AFRICAN MIRROR REPORTER
LEWIS Hamilton has expressed his support for Naomi Osaka, following her publicised withdrawal from the Roland Garros tournament.
At a press conference ahead of the Azerbaijan Grand Prix in Baku, Hamilton says that from experience, he understands how hard it is for young people to cope with the pressures of professional sport.
“I think she’s an incredible athlete and human being,” he said. “Her activism has been just so impactful and at such a young age there’s so much weight on her shoulders.
“It’s inevitable, the fact is, when you’re young you’re thrown into the limelight and the spotlight and it weighs heavily on you and probably most of us are not prepared.”
Naomi Osaka had made headlines when she announced that she would withdraw from the Paris Open tennis tournament, after refusing to participate in press conferences for the event due to the strain she said they placed upon her mental health.
Osaka had disclosed to the public that she had been dealing with depression and anxiety since 2018, and that she was not a strong person when it came to media interactions.
Hamilton had first publicly expressed his support for the 23 year-old tennis star on Instagram by telling her that she wasn’t alone in her decision.
“Mental health is not a joke, this is real and serious,” Hamilton wrote. “This takes a lot of courage to do. Let’s all make sure Naomi knows she’s not alone. Today is a good day to check and ask your friends and loved ones how they are doing and let them know they are not alone.”
He reiterated his support in Baku, explaining that during his time at McLaren, he felt that he had been “thrown in the pit” when it came to dealing with the media.
“I remember when I got into F1 the team had PR (public relations), I was never prepared for being in front of a camera, I was never guided as to what to look out for and helped to navigate through that.
“So you just learn through the mistakes and it’s incredibly nerve-wracking especially when you have all good intentions but people take advantage of it,” Hamilton said.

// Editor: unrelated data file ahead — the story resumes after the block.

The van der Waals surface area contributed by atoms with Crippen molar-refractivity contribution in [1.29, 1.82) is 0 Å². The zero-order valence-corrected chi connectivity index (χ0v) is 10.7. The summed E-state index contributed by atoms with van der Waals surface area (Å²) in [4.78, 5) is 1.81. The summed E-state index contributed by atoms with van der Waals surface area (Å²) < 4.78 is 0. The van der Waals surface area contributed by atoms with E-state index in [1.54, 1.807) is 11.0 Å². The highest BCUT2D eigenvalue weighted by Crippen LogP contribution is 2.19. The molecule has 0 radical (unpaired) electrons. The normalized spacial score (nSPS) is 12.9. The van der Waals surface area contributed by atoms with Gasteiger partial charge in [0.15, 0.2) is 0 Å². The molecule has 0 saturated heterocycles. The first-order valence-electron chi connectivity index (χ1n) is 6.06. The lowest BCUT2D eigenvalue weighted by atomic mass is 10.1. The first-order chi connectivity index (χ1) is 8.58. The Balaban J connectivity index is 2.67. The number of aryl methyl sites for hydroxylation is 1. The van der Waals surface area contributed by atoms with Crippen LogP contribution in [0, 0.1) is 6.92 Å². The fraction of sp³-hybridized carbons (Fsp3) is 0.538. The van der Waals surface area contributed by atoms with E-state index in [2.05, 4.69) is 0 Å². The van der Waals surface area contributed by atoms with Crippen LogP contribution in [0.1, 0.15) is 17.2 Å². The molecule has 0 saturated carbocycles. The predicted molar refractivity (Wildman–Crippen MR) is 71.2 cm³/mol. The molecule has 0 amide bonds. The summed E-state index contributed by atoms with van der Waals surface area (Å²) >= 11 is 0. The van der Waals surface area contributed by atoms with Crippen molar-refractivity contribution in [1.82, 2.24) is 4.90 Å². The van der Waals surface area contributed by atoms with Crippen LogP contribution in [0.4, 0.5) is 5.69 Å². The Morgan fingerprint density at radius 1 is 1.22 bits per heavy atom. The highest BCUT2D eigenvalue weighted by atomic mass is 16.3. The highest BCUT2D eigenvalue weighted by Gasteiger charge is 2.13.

Lewis Hamilton for McLaren in 2009. Picture: Supplied
The current World Champion has had his own rough moments with the media in the past, and after 15 years in the sports, still finds his interactions with the media difficult.
In 2016, Hamilton refused to take questions from journalists at a press conference in Japan, and received criticism for playing on the Snapchat social media app with fellow race driver Carlos Sainz instead of participating.
“I’ve learned the hard way and made many mistakes and I still do today,” he said. “It can be daunting, still, standing behind a camera.
“It’s not the easiest. Particularly if you’re an introvert and you do struggle to be under those sorts of pressures. Some people are less comfortable than others. I’ve learned over my time here, and I’m trying to continue to learn how (to) engage.
“But as I said when I was young I was thrown into the pit and I wasn’t given any guidance or support. What I do know is when youngsters are coming in they’re facing the same thing as I did. And I don’t necessarily know if that’s the best for them.”
The organisers of the Roland Garros tournament had fined Osaka $15 000 for missing a press conference after her first game in the tournament.
They also released a statement affirming that if Osaka continued to skip press conferences, they would continue to issue fines and threatened to expel her from the event which prompted her decision to withdraw.
“I think we need to be supporting more. It shouldn’t be a case where you’re pressured. There are scenarios where, for example Naomi’s scenario, she didn’t feel comfortable for her own personal health not to do something and the backlash is ridiculous.
“People are not taking into account that she’s a human being and she’s saying that [she’s] not well enough to do this right now. I think that need to be really looked into and how people react to that and rather be supportive and uplifting to her,” he added.
“I think she’s incredibly brave, and I applaud her for her bravery because it’s now asking those in power, putting them in question and making them have to think about how they react.”
Hamilton went on to criticise the organisation for their reaction, saying that it wasn’t “cool” for the organisers to resort to fining Osaka or other tennis players who choose to prioritise their mental health, and that they could have handled the situation in a better manner.
“They could have definitely handled it better. I hope they take a deep dive into it and find a better way to navigate in future.
“As athletes we are pushing ourselves to the limit, we are on the edge, and we’re only human beings.”